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Source: (consider it) Thread: Opera Pedants Thread
georgiaboy
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At the risk of being totally predictable, the following:

Favorite Opera: 'Der Rosenkavalier'

Favorite Chorus: 'Va pensiero' (Nabucco)

Favorite Aria: can't possibly choose, too many favs

Close second for fav opera is 'Don Carlos' IF SUNG IN ORIGINAL FRENCH VERSION -- the later ones are just mush!

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You can't retire from a calling.

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Stercus Tauri
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It's a long list. A durable favourite is The Mikado, heard many times by many companies, but never as memorable as an amateur performance that included my junior school music teacher as Nanki Poo. I can still hear him and every note that was played. It was heavenly. The absolute favourite Gilbert and Sullivan is probably Princess Ida, partly because of the kinship I feel for King Gama, and because I think it has some of the best music Sullivan wrote. The Marriage of Figaro is high on the list along with all Mozart opera, but imprinted on the memory for ever, and I hope it will be the last to go, is from Offenbach's Orpheus in the Underworld, Le Roi de Béotie - The King of the Boeotians - as sung by Alan Crofoot at Sadlers Wells in the 60s. Hearing him sing was a magical experience.

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Thay haif said. Quhat say thay, Lat thame say (George Keith, 5th Earl Marischal)

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cattyish

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I started singing with Haddo House Choral and Operatic Society a few years ago. It's got me into opera whereas my usual music has been rock and pop. I loved the first opera I did as a chorus alto. It was Donizetti's L'Elisir D'Amore sung in English with our doctor Dulcamara dressed as Elvis.

Since then we've done a Gilbert and Sullivan: Patience which I'd never heard of before. Also we've done a concert performance of Dido and Aeneas. I'd love to sing Dido, but Haddo employ professionals for the lead roles so I wouldn't get to sing her part there.

At the moment we're rehearsing for La Boheme. It's only 2 and a half weeks until the first performance so things are hotting up. I'm singing soprano (bits of first, bits of second) and will have quite a short time on stage as most of it is lead singers with the chorus just popping up in Act 2 and then again in Act 3 briefly. Our good tunes as a chorus are fairly brief.

I think my favourite opera to have seen live was Handel's Rodelinda. The duet between Rodelinda and Bertarido is my favourite bit.

My favourite performance so far was singing "I Know That my Redeemer Liveth." from Handel's Messiah in church for Easter last year.

Cattyish, getting the hang of this opera stuff.

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Adeodatus
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quote:
Originally posted by Chamois:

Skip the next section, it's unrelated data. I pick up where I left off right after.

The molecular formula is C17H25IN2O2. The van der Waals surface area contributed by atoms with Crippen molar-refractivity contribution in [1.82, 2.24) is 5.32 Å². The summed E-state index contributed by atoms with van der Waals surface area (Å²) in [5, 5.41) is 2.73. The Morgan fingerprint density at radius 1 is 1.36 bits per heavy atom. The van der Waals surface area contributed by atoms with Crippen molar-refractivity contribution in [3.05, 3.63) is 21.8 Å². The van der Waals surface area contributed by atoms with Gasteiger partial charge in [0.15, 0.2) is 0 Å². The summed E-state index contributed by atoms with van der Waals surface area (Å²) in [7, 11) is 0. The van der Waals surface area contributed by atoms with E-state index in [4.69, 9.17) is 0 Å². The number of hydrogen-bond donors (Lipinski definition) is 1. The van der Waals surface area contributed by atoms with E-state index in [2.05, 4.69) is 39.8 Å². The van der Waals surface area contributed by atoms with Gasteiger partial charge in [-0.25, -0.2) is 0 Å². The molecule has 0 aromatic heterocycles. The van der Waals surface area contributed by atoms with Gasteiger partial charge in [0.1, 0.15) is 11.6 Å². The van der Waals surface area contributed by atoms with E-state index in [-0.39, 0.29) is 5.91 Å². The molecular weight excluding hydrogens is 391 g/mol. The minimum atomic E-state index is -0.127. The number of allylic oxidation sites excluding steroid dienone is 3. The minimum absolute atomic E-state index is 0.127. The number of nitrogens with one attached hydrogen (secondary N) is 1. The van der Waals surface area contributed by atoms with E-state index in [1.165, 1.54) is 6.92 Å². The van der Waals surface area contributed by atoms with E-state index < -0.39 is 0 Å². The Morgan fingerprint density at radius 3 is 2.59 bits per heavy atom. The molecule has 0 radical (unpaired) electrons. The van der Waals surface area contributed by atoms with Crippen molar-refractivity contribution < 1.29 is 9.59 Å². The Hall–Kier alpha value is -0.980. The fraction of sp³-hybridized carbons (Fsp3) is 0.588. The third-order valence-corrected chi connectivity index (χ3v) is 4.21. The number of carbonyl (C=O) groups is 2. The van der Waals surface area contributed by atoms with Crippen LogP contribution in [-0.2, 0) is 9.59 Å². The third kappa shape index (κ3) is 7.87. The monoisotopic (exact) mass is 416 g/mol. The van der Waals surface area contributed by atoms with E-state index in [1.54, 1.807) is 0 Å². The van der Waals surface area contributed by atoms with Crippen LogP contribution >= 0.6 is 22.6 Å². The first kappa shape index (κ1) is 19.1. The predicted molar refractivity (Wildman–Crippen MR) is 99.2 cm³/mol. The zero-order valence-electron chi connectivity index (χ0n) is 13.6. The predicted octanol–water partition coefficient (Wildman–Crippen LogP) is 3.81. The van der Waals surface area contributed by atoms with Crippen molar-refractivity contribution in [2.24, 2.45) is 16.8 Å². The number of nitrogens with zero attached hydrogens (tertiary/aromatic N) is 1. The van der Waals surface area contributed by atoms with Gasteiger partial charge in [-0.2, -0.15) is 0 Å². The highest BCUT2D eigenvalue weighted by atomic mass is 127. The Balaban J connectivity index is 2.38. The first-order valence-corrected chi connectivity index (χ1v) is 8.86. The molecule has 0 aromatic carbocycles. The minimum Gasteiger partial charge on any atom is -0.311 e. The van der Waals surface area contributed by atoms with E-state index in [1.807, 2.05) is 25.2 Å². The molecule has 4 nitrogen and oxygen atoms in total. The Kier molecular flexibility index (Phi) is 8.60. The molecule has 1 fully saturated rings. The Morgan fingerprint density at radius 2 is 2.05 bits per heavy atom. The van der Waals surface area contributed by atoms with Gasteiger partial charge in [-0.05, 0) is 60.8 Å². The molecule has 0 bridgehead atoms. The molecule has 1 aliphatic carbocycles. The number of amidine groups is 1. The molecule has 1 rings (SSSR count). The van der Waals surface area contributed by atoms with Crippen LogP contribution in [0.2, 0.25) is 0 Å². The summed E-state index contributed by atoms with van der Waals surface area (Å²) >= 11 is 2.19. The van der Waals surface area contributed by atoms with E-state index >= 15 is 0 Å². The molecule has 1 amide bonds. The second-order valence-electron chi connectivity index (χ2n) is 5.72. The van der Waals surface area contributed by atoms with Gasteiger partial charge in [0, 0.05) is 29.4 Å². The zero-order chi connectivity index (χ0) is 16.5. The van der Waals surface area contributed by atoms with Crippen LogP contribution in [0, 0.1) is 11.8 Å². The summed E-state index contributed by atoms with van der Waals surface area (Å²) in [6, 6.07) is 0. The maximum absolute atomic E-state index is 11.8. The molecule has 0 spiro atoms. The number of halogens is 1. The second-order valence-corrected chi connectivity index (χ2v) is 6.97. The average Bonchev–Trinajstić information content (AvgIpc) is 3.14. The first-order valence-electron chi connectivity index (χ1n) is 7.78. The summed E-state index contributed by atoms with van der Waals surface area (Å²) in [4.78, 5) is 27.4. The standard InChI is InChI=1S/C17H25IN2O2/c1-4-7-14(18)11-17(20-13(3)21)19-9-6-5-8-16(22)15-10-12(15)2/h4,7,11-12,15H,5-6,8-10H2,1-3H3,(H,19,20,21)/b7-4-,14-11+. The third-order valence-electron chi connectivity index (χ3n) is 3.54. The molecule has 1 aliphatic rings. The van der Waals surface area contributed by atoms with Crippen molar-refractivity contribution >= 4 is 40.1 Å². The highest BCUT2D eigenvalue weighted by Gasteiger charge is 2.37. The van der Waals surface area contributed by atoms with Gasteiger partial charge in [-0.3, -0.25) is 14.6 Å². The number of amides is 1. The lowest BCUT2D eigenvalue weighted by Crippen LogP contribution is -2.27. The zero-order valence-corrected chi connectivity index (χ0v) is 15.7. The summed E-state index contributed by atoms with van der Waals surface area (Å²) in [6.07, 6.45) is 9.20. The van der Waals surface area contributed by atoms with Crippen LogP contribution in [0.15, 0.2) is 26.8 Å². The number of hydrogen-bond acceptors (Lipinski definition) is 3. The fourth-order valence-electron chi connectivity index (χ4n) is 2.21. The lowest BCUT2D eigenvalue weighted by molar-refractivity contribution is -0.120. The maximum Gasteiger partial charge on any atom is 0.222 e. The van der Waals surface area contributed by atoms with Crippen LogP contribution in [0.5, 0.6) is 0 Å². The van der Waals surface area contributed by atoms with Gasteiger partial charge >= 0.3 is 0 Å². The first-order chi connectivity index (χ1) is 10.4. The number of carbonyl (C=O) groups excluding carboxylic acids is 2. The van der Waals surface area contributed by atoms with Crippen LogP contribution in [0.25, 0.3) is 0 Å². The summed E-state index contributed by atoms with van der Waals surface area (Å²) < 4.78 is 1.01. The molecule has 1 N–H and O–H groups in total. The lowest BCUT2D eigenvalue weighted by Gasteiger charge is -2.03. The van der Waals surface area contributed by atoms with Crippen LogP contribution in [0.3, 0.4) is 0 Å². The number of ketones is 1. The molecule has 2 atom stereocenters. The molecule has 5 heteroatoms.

I find Wagner sounds good but doesn't work on stage, it's too static. I've always thought Wagner was ahead of his time and his operas should be done as animations. The End of the World and the Bottom of the Rhine would work so much better on film than on stage, and the Valkyries could really ride through the clouds.

Part of the problem is getting singers to sing and act at the same time. It's particularly acute with tenors, many of whom seem unable to walk and chew gum at the same time. But things are improving, and at least directors are now sufficiently assertive that they can prevent a soprano standing up to take a bow after she's just died on stage. (Yes, I have heard of that happening! - allegedly before Maria Callas' influence brought some acting ability to the opera stage.) I was surprised and delighted to see, in the recent Met production of Parsifal, that the director had even coaxed the chorus into acting. Most of them, anyway.

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"What is broken, repair with gold."

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Barnabas Aus
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As a chorister in secondary school, I participated in concert presentations from the operas and cantatas of Vaughan Williams and Britten, and have enjoyed them ever since. VW's Sir John in Love is a countrified romp, but I still smile at memories of a rollicking performance given by the Sydney University music faculty over 40 years ago.

At the same time, Solti's recording of the Ring came on the market, and having read the reviews, I was determined to buy it. Only one store in our city would allow a high-school student to lay-by the boxed set and pay it off in $10 installments over the next 3 months. I still have the LP set, and my wife gave me for my birthday last year the complete boxed CD set. I particularly like Hotter's performance of Wotan's Farewell.

I was lucky enough to see Nilsson perform in the opening week of the Sydney Opera House in 1973, and treasure the memory. I wish I had been around when Flagstad was in her prime. This Wagnerian heritage has its local links as well, since one of the singing teachers in our country community was trained by the great Florence Austral after she had retired from the stage.